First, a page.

Wednesday, March 05, 2008

BookSnap Personal Book Digitizer

In a recent article in Newsweek, Steven Levy writes about the BookSnap personal book digitizer (or ripper). It aims to be a consumer-ready product to allow people to digitize their collections of printed books. Make that rich people-- it comes with a $1600 price tag.

But it seems well thought out, with a cradle to rest the book in that minimizes pressure on the book's binding, as well as software that can snap the pictures automatically as the pages are turned. The end result can be output as a pdf for viewing in an ebook reader.

Levy doesn't quite see this first model as ready for prime time, and it is easy to see that the segment of the market who might be willing to buy a $1600 BookSnap over a $100 flatbed scanner would be vanishingly small, in spite of the added features and ease of use.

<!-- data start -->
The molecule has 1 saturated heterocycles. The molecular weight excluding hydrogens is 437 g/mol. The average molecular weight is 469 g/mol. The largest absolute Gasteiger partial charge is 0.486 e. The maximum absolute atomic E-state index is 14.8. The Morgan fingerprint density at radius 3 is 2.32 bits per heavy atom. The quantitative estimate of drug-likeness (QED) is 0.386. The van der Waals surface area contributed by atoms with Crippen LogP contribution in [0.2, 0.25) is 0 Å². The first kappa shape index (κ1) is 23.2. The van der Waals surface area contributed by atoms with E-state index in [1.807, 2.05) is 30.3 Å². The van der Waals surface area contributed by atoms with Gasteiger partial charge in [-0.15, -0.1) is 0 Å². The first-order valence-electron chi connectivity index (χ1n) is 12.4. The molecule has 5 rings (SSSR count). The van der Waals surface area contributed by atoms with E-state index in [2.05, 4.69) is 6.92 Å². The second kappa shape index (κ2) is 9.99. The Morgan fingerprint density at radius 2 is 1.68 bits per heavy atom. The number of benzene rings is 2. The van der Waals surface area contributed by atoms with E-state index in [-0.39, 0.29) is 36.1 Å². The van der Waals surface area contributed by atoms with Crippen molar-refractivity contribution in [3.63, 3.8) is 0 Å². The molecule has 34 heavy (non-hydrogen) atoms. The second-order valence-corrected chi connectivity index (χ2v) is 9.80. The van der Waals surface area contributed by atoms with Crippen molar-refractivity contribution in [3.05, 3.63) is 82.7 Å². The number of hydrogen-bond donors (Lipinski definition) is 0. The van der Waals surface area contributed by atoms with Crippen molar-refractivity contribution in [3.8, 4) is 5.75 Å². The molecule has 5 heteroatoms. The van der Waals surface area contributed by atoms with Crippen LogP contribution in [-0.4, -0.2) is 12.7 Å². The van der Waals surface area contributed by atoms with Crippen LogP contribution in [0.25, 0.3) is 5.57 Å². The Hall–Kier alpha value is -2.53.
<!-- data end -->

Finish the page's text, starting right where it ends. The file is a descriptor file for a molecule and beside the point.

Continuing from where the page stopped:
But I looked at this and saw a class of device that might someday replace the venerable library photocopier, were it suitably hardened to survive in the hand-to-hand combat of self-serve library machinery. Do that, and one more link in the research food chain can switch from analog to digital.